There were six small cups arranged in front of every guest, filled with soups that got thinner and clearer by the cup. Before we got to the tasting, though, the supervisor of Sachi no Otera Gohan and head priest of Ryokusen-ji, Kakuho Aoe, explained to us mildly confused guests: “Today, we’ll enjoy six dishes that are made with dashi but before that, I’d like you to try these six dashi and guess what ingredients they were made of.”

With the very first sip, a pleasant, delicious flavor spread evenly on the tongue and throughout the mouth. For the first three, guessing the ingredient turned out to be relatively simple: familiar flavors such as kelp, bonito, and soy bean immediately came to mind. The remaining three dashi cups, though? They certainly tasted amazing but naming what ingredient they were made with was quite impossible.

It was chicken, nori, and clam. All of these ingredients are rather standard and often used in all kinds of cuisines, particularly the Japanese – maybe almost too common as we don’t seem to consciously taste them in our day to day meals.

Buddhist Cuisine: Subtlety is Key

Just after everyone finished sipping their dashi cups – and getting about half of them right – the cooking monk Kakuho Aoe explained the connection between dashi and shojin ryori, Buddhist cuisine.

“In shojin ryori, nothing is wasted. The ingredients from which the dashi is made are also finely chopped to be used in the dish. Also, food is based on ‘gomi’ [five flavors; sweet, sour, salt, bitter and pungent], and ‘tanmi,’ [the subtle flavor], is the sixth flavor that makes Buddhist cuisine what it is. This subtlety means making use of the ingredient’s own taste without seasoning it more than necessary. This way of thinking of Buddhist cuisine is also the foundation of washoku [Japanese cuisine].”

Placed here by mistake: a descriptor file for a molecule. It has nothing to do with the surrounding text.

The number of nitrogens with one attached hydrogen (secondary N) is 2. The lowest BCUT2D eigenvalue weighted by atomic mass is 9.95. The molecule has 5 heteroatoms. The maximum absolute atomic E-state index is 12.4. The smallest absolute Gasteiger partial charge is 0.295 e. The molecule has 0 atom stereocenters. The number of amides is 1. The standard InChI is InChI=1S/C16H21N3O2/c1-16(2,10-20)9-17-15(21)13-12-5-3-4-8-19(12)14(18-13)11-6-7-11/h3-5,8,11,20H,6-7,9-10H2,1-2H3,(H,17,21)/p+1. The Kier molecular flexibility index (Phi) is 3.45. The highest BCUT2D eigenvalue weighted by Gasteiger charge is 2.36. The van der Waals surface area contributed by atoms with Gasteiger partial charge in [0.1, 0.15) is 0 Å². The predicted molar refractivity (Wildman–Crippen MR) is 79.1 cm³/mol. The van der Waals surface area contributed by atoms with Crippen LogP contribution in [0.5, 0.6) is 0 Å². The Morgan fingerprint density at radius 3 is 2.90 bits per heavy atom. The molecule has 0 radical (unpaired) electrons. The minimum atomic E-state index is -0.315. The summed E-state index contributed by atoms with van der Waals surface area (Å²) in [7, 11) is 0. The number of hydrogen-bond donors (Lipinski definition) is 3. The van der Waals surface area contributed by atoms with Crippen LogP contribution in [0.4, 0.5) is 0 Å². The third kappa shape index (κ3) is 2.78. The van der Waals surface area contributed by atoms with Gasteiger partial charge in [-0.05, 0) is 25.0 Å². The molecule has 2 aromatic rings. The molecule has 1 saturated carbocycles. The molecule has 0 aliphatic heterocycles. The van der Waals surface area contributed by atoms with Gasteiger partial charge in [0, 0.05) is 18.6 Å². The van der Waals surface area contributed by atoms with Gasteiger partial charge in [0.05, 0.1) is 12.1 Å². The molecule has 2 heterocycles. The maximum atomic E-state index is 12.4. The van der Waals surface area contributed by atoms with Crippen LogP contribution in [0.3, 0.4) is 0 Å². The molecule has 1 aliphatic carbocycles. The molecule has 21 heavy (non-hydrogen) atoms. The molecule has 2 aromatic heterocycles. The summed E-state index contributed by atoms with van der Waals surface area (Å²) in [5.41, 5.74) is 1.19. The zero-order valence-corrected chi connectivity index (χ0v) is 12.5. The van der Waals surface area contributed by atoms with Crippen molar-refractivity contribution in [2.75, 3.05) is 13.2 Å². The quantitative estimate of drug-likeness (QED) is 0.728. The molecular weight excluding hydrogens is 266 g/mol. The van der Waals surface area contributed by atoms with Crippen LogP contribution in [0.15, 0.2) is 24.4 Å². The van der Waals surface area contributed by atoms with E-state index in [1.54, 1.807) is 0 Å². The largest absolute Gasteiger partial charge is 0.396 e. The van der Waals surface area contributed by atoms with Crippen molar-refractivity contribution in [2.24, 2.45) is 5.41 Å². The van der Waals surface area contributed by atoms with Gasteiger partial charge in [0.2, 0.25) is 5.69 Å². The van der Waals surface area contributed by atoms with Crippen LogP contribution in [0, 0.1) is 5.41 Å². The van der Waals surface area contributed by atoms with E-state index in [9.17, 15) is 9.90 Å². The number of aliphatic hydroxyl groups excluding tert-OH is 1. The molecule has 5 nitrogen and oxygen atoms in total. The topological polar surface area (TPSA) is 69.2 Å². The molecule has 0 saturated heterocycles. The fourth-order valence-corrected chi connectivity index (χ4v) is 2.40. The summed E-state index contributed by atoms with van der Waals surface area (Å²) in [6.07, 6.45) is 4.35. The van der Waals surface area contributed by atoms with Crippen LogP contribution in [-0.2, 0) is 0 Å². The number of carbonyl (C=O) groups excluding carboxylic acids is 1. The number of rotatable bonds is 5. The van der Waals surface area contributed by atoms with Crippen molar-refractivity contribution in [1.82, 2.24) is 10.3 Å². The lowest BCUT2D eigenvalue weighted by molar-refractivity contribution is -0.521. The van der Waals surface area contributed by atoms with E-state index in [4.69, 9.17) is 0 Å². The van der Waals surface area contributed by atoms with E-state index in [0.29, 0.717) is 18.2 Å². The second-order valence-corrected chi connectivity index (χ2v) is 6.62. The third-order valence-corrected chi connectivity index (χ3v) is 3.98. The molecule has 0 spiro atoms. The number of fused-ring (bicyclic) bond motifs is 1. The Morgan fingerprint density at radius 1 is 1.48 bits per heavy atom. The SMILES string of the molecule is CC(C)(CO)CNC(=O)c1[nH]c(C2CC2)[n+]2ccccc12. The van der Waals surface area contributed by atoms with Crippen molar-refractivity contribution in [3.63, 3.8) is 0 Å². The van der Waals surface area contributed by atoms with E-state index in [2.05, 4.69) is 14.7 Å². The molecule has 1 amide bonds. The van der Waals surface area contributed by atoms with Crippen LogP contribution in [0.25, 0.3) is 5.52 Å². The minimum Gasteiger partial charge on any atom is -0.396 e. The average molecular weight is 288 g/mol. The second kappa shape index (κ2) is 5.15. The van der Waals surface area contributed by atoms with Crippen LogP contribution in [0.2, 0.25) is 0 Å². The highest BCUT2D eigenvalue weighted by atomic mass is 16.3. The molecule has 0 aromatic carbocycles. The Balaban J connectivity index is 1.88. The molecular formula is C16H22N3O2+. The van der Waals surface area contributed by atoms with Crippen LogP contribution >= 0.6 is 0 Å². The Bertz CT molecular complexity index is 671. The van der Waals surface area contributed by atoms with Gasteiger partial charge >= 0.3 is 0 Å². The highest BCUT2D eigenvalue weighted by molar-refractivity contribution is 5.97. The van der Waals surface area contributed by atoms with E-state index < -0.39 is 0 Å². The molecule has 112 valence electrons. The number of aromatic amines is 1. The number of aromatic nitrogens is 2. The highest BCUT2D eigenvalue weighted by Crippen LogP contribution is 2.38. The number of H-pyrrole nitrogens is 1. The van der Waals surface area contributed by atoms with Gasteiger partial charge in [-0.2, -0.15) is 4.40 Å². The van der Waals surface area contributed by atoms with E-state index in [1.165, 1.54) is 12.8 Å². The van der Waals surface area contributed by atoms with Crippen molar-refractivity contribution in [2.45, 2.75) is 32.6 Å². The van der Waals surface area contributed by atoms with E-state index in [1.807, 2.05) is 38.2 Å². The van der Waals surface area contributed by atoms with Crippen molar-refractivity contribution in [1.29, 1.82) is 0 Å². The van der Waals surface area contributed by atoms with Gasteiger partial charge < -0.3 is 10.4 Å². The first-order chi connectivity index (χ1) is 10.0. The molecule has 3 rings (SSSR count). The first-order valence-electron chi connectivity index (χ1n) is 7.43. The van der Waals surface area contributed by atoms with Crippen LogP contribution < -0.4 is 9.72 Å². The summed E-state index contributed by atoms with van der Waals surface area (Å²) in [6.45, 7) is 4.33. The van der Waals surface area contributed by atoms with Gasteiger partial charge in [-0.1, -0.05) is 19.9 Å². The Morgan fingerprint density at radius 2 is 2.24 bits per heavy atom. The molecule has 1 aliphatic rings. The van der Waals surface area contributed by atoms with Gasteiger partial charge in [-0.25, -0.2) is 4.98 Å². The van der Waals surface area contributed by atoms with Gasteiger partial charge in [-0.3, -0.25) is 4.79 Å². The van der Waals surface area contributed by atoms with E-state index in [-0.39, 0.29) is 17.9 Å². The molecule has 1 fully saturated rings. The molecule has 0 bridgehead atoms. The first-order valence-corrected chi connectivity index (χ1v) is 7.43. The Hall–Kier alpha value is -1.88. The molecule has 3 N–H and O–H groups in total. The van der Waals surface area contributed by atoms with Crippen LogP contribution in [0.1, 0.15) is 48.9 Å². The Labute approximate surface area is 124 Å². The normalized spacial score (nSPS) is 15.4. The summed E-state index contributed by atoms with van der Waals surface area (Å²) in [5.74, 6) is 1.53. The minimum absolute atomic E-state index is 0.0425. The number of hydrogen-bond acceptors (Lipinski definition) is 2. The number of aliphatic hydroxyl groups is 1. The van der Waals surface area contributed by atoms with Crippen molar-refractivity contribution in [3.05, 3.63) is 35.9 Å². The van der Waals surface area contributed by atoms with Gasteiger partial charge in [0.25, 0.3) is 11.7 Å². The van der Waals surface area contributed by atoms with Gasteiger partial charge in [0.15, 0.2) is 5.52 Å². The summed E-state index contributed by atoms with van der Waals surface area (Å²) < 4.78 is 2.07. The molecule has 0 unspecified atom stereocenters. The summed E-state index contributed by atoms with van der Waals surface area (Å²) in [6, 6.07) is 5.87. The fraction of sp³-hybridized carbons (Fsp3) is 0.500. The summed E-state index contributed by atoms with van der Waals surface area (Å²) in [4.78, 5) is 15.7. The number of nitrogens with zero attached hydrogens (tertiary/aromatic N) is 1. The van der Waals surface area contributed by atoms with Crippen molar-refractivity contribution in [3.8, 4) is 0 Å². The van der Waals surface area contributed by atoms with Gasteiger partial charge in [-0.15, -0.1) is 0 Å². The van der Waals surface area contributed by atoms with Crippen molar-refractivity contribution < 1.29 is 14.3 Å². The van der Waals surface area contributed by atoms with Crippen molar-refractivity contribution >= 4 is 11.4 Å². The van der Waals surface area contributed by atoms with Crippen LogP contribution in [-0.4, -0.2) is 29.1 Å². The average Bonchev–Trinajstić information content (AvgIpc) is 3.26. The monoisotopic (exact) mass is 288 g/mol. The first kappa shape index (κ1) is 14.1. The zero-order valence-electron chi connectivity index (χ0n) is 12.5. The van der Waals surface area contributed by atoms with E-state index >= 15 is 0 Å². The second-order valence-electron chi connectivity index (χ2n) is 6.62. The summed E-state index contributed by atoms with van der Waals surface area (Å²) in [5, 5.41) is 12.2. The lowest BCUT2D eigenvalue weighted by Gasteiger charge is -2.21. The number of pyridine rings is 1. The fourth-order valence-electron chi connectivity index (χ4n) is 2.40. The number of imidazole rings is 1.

Let nothing go to waste and making use of the ingredients – this way of thinking is also illustrated in Sachi no Otera Gohan. A good example of this can be found in the ninth chapter which revolves around a dish called hirosu, made from vegetable leftovers that others would throw in the trash. While many people do seem to understand the potential value of stuff that is thrown away, almost no one actively tries to let no single part go to waste. Shojin ryori places value on things that are all but forgotten in modern daily life.

Six Dishes, Made with Six Kinds of Dashi!

Six Dishes, Made with Six Kinds of Dashi!

・Nimame, Boiled Beans – Soy Bean Dashi
An amazingly simple yet delicious dish boiled in soybean dashi. These beans appeared in chapter 13 of Sachi no Otera Gohan and dazzled the heroine with their rustic taste. The taste of the soybeans is incredibly rich and sure to leave everyone more than satisfied.

・Fried Eggplants on Vinegar – Kelp Dashi
This is a dish from chapter 17. The thick eggplant slices condense the taste of the vinegar, getting more delicious with every single bite. The rough texture of the dish goes amazingly well with its juiciness.

・Mushrooms with Nori Seaweed – Nori Dashi
Having appeared in chapter 8, this simple dish can be made in ten minutes! The seaweed matches the taste of the mushroom just perfectly and a dash of citrus gives the creation a very refreshing.

・Hirosu – Bonito Dashi
Hirosu is a dish from chapter 9 that is made with chopped vegetables, tofu, and Japanese yam. This delicious mixture is then fried. The outside is pleasantly crunchy while the inside is amazingly fluffy. In the manga, hirosu is made with vegan dashi from Buddhist cuisine but for the event, we got to try a version made with Asakusa Oto’s bonito dashi.

・Ohitashi with Clam and Greens – Clam Dashi
This dish, called ohitashi, is made with Tokyo-style vegetables, namely a type of spinach called norabona, as well as a cabbage-like green called shintorina. Aside from dashi, the vegetables are lightly seasoned with soy sauce and mirin. The fresh crispiness makes this ohitashi particularly delicious!

・Clear Chicken Soup and Higanzushi